Philadelphia and New York–two places where YieldStreet frequently offers real estate investments–were among the metropolitan areas with the starkest divergence between urban and non-urban prices. As of a 2017 report, Philadelphia’s housing values in Center City had surpassed pre-recession levels. The median home-sale price rose an average of 8.6 percent per year between 2012 and 2017. By contrast, during that period news reporters described Philadelphia’s suburbs as “limp[ing] along” with “near-negligible” price increases. New York City’s downtown area similarly outperformed its suburbs in post-recession real estate prices. By 2016, The Atlantic reported that “prices are rising and homes are sold within days of listing”—in stark contrast to New England’s suburbs, where “[t]he number of days homes stay on the market has increased, and people are getting so desperate they’re renting out their homes.”
Urban areas’ relative resilience during and after the 2008 economic crash was not a stroke of good fortune. It was the result of some inherent common characteristics of urban areas.
First, urban areas tend to have more economic diversity than surrounding suburbs or further-out rural neighborhoods. Economic downturns do not affect every industry equally. Insulated or resilient sectors can help make up for those that are hit hardest. In Philadelphia, for example, employment in the city’s education and health services industries actually grew during the recession, allowing the city to retain jobs despite declines in other industries such as finance and information services. In New York City, property owners retained liquidity—the ability to pay back debt with cash on hand, thus avoiding foreclosure—because of, according to Moody’s, “its vibrant economy, diverse tax base, and a labor market which recovered quickly from the recession as jobs were added across a range of sectors.”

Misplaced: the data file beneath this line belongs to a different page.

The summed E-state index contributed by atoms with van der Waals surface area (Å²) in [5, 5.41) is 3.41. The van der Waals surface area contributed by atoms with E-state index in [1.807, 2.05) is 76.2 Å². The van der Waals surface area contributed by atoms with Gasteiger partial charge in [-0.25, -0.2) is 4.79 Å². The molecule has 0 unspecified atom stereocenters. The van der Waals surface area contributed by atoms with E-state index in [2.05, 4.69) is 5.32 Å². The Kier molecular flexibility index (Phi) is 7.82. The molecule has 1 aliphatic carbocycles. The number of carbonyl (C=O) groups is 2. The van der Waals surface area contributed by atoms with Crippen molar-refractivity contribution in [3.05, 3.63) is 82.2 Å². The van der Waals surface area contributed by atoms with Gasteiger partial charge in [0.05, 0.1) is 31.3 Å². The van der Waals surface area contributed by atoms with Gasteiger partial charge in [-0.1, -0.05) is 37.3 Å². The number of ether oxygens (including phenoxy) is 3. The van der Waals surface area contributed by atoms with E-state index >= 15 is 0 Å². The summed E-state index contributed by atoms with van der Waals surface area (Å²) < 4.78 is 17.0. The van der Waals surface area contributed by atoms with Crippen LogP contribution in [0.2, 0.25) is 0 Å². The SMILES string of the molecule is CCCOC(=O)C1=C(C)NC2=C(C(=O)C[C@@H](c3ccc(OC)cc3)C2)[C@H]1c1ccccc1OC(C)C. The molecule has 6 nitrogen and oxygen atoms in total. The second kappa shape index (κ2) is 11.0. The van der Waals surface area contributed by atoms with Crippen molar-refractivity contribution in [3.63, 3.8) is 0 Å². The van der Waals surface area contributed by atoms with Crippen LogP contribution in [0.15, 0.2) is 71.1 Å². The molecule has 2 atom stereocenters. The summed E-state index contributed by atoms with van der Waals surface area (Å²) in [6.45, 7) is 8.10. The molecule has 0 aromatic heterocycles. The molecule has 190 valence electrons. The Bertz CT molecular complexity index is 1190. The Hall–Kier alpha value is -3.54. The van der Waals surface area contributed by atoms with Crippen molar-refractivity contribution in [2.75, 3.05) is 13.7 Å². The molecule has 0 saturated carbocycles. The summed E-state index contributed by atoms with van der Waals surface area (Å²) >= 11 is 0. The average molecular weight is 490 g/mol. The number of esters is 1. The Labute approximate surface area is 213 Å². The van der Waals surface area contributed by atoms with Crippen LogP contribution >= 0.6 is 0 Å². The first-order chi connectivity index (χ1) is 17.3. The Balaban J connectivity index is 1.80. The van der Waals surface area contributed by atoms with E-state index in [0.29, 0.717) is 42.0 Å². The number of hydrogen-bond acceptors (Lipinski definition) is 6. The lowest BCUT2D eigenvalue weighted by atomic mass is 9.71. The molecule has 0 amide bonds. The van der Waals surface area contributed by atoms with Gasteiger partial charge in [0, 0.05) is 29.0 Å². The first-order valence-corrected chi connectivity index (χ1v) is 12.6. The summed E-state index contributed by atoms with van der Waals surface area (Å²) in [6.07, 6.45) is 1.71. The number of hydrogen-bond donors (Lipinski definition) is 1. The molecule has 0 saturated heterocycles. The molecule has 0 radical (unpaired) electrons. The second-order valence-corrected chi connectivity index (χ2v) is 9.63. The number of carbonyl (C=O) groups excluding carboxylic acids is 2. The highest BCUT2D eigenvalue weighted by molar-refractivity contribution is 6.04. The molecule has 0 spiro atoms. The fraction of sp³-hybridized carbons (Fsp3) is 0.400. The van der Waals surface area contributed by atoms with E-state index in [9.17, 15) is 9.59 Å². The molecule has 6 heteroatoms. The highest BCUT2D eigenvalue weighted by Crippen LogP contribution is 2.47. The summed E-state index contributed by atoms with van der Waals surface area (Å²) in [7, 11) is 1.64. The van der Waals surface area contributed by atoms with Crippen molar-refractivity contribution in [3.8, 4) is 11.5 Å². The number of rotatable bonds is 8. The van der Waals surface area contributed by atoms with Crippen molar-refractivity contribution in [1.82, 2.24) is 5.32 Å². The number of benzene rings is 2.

The New York Times broke down this trend further, mapping job growth between 2008 and 2011 by city, and found that city centers overwhelmingly outperformed their suburbs. As shown in the chart below, New York and Philadelphia are among the cities where urban job growth most exceeded suburban growth. According to one up-close account of Philadelphia, while incomes in Center City Philadelphia grew, they fell in about 75 percent of surrounding suburban neighborhoods in Pennsylvania and Southern New Jersey. This meant urbanites had a greater ability than their suburban or rural counterparts to lease and buy homes, upgrade owned properties, and support nearby businesses that in-turn rented and invested in real estate developments.
In addition to broadly diversified economies, urban areas have more diverse housing options—including a higher prevalence of rental properties. According to the latest American Community Survey, homeownership rates increase with rurality. 59.8 percent of homes in urban areas are owned, compared to 81.1 percent in rural areas.
The positive benefits of rentals during an economic downturn are twofold. First, suburban and rural homes are more vulnerable to foreclosure than urban properties. Second, rentals result in a more flexible workforce.